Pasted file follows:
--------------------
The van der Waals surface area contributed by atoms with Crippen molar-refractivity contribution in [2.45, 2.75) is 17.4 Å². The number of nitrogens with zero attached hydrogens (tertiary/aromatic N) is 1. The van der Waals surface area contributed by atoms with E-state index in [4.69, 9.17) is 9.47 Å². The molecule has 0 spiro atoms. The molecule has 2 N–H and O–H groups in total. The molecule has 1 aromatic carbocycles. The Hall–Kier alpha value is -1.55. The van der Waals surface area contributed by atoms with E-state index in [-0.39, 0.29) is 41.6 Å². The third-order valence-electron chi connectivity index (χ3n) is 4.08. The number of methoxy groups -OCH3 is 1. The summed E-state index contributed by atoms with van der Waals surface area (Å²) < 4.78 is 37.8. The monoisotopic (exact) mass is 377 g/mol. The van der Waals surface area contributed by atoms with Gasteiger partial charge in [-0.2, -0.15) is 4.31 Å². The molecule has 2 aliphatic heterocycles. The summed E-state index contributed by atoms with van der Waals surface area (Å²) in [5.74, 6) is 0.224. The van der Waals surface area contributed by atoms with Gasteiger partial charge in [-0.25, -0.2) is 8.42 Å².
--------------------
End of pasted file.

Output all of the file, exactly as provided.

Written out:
The van der Waals surface area contributed by atoms with Crippen molar-refractivity contribution in [2.45, 2.75) is 17.4 Å². The number of nitrogens with zero attached hydrogens (tertiary/aromatic N) is 1. The van der Waals surface area contributed by atoms with E-state index in [4.69, 9.17) is 9.47 Å². The molecule has 0 spiro atoms. The molecule has 2 N–H and O–H groups in total. The molecule has 1 aromatic carbocycles. The Hall–Kier alpha value is -1.55. The van der Waals surface area contributed by atoms with E-state index in [-0.39, 0.29) is 41.6 Å². The third-order valence-electron chi connectivity index (χ3n) is 4.08. The number of methoxy groups -OCH3 is 1. The summed E-state index contributed by atoms with van der Waals surface area (Å²) < 4.78 is 37.8. The monoisotopic (exact) mass is 377 g/mol. The van der Waals surface area contributed by atoms with Gasteiger partial charge in [-0.2, -0.15) is 4.31 Å². The molecule has 2 aliphatic heterocycles. The summed E-state index contributed by atoms with van der Waals surface area (Å²) in [5.74, 6) is 0.224. The van der Waals surface area contributed by atoms with Gasteiger partial charge in [-0.25, -0.2) is 8.42 Å².